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‘Coterie’ system brings high-quality multiplayer VR games to smartphones

Image credit: Roman Stetsyk | Dreamstime

Researchers in the US have developed a new approach in producing high-quality virtual reality (VR) that allows multiple players to interact with the same VR game on smartphones.

According to experts, VR headsets and application programs for VR are not gaining traction with users because of a chicken-and-egg dilemma: a lack of VR content and slow market penetration of custom-made VR units.

Now, a new VR system called 'Coterie', developed by a team at Purdue University, Indiana, is using a novel way to manage the challenging task of rendering high-resolution virtual scenes to satisfy the stringent quality-of-experience (QoE) within VR. The researchers said this system will provide new opportunities for enterprise, education, healthcare and entertainment applications.

The new approach includes high frame rate and low motion-to-photon latency, which is the delay between the movement of the user’s head or game controller and the change of the VR device’s display reflecting the user’s movement. Coterie also enables 4K-resolution VR on commodity mobile devices and allows up to 10 players to interact in the same VR application at a time, the researchers said.

“We have worked to create VR technology that someone can use on a typical smartphone with a Wi-Fi connection,” said Y Charlie Hu, the Michael and Katherine Birck professor of Electrical and Computer Engineering who led the Purdue team. “Our solution not only allows multiple players to participate in a VR game at the same time, but also provides a better and more cost-effective option for single-player use.”

Purdue’s Coterie system allows users to interact with the same VR app on smartphones and provide new opportunities for education, health care and entertainment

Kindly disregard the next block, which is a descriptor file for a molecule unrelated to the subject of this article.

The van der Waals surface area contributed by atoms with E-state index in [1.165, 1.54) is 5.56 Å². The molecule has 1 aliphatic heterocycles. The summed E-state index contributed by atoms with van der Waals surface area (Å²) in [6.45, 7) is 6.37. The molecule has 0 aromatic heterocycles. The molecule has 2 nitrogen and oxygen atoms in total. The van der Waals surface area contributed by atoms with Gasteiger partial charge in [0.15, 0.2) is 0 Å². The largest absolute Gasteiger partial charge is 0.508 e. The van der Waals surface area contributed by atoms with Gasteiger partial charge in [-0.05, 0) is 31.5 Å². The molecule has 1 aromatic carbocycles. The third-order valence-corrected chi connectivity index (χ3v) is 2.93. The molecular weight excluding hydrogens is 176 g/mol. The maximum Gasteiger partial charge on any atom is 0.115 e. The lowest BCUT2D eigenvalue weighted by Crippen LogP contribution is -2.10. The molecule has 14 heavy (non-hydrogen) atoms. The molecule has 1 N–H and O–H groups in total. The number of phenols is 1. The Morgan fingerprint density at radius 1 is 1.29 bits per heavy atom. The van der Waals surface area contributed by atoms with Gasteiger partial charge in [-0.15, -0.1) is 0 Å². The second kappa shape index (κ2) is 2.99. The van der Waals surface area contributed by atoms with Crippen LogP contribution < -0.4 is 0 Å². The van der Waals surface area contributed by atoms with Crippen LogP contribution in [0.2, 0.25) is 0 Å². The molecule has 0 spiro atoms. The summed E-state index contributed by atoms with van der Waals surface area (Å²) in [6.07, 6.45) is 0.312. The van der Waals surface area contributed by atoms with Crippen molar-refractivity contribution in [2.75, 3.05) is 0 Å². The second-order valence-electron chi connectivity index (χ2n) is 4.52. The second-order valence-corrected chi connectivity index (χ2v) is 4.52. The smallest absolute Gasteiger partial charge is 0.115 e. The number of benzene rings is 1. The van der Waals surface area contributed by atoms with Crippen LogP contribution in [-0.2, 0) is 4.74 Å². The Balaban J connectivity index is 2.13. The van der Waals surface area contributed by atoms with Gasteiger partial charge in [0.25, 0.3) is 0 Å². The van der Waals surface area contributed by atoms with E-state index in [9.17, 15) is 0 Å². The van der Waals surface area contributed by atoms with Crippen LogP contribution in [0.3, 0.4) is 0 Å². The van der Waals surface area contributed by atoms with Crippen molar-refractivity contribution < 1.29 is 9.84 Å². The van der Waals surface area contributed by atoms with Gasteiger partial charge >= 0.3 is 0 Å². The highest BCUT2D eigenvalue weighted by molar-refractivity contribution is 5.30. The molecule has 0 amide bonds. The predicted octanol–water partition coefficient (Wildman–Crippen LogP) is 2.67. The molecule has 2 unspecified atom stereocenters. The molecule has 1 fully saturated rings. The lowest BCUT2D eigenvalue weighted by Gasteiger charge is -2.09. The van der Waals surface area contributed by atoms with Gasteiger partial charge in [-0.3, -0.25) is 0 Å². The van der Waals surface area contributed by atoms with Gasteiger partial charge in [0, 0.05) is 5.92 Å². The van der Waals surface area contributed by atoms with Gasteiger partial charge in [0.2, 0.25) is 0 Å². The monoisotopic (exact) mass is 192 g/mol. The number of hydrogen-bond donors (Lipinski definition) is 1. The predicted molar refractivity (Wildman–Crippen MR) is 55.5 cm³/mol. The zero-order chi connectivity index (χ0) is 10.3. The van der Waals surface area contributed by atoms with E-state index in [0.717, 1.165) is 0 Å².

Purdue’s Coterie system allows users to interact with the same VR app on smartphones and provide new opportunities for education, healthcare and entertainment

Image credit: Purdue University

One reason for the heavy computational workload of high-resolution VR apps is the constant need to render updates to both the foreground interactions with the players and the background environment in the virtual world. Hu added that: “The heavy load simply cannot be handled by even high-end smartphones alone.”

To tackle this challenge, the Purdue team said that VR apps using Coterie split up this heavy rendering task between the smartphone and an edge server over Wi-Fi in a way that drastically reduces the load on the smartphone while allowing the subframes rendered on both to be merged into the final frame within 16ms, satisfying the VR QoE.

Hu added that this approach not only reduces the network requirement so multiple players can share the same Wi-Fi, but it also reduces the power draw and computation demand on each mobile device and provides a better user experience.

“Our technology opens the door for enterprise applications such as employee training, collaboration and operations, health care applications such as surgical training, as well as education and military applications,” Hu explained. “You could have multiple doctors and health care professionals interacting in a VR operating room.”

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